Phishing scams are when a hacker impersonates someone else in an email, text, or message. They will likely send you a link to click on. The link may be disguised as being from a different company than the one sending you the message. There’s no sure-fire way to know if what you’re clicking is safe. It’s always good to check your bank account and credit card statements so that if there is any money missing or unauthorized charges made, you can report them right away.
Phishing scams are when a hacker impersonates someone else in an email, text, or message.
Phishing scams are when a hacker impersonates someone else in an email, text, or message. This can be done by pretending to be from your bank or another service provider with whom you do business. It can also happen via phishing websites that look like the real thing but aren’t.
Phishing attacks may take the form of a message asking you to click on a link and give up personal information like your password and credit card number—or they may ask for money directly through an online transfer service like PayPal or Venmo. The goal is always the same: to steal your identity and money so they can spend it without getting caught!
If you receive an email that looks suspiciously similar to something sent by your bank or other financial institution, it’s best not to click on any links in the message until you’ve double-checked its legitimacy with someone at that company who will know whether this was actually sent by them or not.
They will likely send you a link to click on.
If you receive an email from a company you do business with but the link in their message appears to be sending you to a different website than usual, it’s likely that they’ve been hacked.
The hackers are often impersonating well-known companies and using their good name in order to trick people into clicking on links for malicious purposes. You may have received an email about an account update or payment due from your bank, but when you click on the link provided, it takes you somewhere else entirely—possibly even to malware software that can steal your information.
If this happens, don’t panic! Rather than clicking on the suspicious link, just let them know what happened via another channel like Facebook Messenger or Twitter DM so they can investigate further. If someone really does manage to access your account through this phishing scam, then there won’t be any financial damage done because no personal information was compromised during its creation process (which would’ve been necessary if they had gained access).
The link may be disguised as being from a different company than the one sending you the message.
One of the most common ways that phishing scams can trick you is by disguising themselves as emails from your bank or credit card company. Often, these emails look exactly like real ones from legitimate companies and include information about recent transactions on your accounts.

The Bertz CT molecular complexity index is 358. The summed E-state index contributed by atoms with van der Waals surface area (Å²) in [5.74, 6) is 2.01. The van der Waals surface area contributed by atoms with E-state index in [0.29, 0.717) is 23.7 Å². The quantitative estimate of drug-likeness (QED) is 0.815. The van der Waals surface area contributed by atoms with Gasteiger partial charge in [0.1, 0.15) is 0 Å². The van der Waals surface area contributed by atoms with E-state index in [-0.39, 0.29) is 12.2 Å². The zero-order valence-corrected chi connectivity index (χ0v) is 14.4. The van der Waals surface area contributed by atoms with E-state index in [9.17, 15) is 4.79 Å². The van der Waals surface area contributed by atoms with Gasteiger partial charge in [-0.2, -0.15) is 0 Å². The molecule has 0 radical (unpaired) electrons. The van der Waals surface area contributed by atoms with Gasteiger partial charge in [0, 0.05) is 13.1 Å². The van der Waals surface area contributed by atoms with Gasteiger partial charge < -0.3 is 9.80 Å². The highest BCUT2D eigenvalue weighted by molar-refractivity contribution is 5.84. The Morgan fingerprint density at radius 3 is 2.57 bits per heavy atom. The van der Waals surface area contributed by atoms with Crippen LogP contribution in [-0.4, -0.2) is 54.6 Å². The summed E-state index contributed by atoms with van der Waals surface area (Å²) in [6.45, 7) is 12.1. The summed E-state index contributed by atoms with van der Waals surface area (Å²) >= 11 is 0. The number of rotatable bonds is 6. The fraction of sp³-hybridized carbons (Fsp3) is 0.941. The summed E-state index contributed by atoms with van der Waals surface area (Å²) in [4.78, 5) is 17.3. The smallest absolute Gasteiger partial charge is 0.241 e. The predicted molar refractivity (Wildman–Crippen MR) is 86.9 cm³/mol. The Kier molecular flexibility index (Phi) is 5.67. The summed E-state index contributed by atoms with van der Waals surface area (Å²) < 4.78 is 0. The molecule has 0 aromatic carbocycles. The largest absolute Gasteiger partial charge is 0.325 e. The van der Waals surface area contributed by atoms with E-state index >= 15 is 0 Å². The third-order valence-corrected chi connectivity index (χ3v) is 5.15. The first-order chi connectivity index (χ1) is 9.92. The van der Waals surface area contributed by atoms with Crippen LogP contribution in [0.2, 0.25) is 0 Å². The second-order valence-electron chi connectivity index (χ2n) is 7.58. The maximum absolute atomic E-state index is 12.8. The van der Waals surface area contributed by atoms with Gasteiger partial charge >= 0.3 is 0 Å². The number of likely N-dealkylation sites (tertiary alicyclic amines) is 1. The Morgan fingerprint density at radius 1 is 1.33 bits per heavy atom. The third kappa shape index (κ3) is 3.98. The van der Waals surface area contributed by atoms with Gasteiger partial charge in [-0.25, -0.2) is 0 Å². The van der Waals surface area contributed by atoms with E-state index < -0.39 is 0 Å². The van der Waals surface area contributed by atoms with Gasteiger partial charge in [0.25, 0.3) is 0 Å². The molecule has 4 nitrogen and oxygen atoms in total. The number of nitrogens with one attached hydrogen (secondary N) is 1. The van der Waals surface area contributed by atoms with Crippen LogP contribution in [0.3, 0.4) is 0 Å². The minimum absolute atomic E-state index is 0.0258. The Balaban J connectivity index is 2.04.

However, it’s important to remember that there are many different ways to disguise an email so that it looks legitimate—including copying the design of real-life emails sent by banks and other organizations.
One way you can tell if an email may be a scam is by checking the URL in your browser’s address bar before clicking any links provided in it; if you see something other than what you expect (for example, @bankofamerica.com instead of @bofa), then proceed with caution! You should also never click on a link in a suspicious email; instead, copy and paste its contents into another browser window or tab so that they can’t access any sensitive information about your computer without having first tricked you into clicking on something dangerous to begin with .
There’s no sure-fire way to know if what you’re clicking is safe.
Unfortunately, there is no sure-fire way to know if what you’re clicking on is safe. But there are some steps that can help you minimize your risk of being scammed:
- Never click on links in emails or messages. Instead, go directly to the website by typing its address into your browser bar—or if you want to make sure it really is a trusted source and not just another phishing scam site, call the company directly and ask what their email address is.
- Make sure the sender’s email address is correct. It’s easy for scammers to set up fake accounts that look like they’re coming from someone you know or trust (like an online retailer). If something doesn’t seem right about an email from your bank or another financial institution, call them directly instead of replying to it or visiting any link inside it.
It’s always good to check your bank account and credit card statements.
Most people have bank accounts, credit cards, and other financial transactions that they monitor regularly. If you see a charge on your statement that you don’t recognize, contact your bank right away. They may be able to cancel the transaction or provide some additional information about what happened.
You can also check your credit report to make sure there are no fraudulent charges on it. It’s very easy to get a free copy of your credit report once per year from each of the three major credit bureaus: Experian, Equifax, and TransUnion. You can order these reports from AnnualCreditReport.com (which is actually operated by each of the three big bureaus).
If you think you’ve been targeted by a phishing scam, contact your bank or credit card company immediately. They can help you get your account back and stop any unauthorized activity.